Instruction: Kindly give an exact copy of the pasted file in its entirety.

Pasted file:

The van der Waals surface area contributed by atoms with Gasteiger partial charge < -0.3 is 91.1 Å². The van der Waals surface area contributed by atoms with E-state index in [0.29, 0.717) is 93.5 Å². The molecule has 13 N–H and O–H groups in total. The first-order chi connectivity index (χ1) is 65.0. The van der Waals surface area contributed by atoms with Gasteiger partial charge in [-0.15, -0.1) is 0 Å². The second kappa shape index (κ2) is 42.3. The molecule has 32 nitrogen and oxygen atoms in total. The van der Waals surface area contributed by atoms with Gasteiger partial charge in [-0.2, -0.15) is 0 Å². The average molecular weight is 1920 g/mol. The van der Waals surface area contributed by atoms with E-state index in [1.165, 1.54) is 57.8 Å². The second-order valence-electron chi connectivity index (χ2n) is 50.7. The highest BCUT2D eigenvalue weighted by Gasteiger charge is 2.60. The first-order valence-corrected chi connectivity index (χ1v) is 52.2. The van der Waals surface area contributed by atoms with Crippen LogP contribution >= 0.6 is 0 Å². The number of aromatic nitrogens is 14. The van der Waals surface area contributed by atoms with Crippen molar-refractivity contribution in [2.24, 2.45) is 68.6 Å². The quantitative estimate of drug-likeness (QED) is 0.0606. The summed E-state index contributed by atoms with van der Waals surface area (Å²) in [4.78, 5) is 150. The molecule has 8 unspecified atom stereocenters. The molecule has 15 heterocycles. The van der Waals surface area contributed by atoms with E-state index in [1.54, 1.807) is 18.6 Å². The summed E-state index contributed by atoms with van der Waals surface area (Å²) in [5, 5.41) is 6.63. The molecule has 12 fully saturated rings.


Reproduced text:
The van der Waals surface area contributed by atoms with Gasteiger partial charge < -0.3 is 91.1 Å². The van der Waals surface area contributed by atoms with E-state index in [0.29, 0.717) is 93.5 Å². The molecule has 13 N–H and O–H groups in total. The first-order chi connectivity index (χ1) is 65.0. The van der Waals surface area contributed by atoms with Gasteiger partial charge in [-0.15, -0.1) is 0 Å². The second kappa shape index (κ2) is 42.3. The molecule has 32 nitrogen and oxygen atoms in total. The van der Waals surface area contributed by atoms with Gasteiger partial charge in [-0.2, -0.15) is 0 Å². The average molecular weight is 1920 g/mol. The van der Waals surface area contributed by atoms with E-state index in [1.165, 1.54) is 57.8 Å². The second-order valence-electron chi connectivity index (χ2n) is 50.7. The highest BCUT2D eigenvalue weighted by Gasteiger charge is 2.60. The first-order valence-corrected chi connectivity index (χ1v) is 52.2. The van der Waals surface area contributed by atoms with Crippen LogP contribution >= 0.6 is 0 Å². The number of aromatic nitrogens is 14. The van der Waals surface area contributed by atoms with Crippen molar-refractivity contribution in [2.24, 2.45) is 68.6 Å². The quantitative estimate of drug-likeness (QED) is 0.0606. The summed E-state index contributed by atoms with van der Waals surface area (Å²) in [4.78, 5) is 150. The molecule has 8 unspecified atom stereocenters. The molecule has 15 heterocycles. The van der Waals surface area contributed by atoms with E-state index in [1.54, 1.807) is 18.6 Å². The summed E-state index contributed by atoms with van der Waals surface area (Å²) in [5, 5.41) is 6.63. The molecule has 12 fully saturated rings.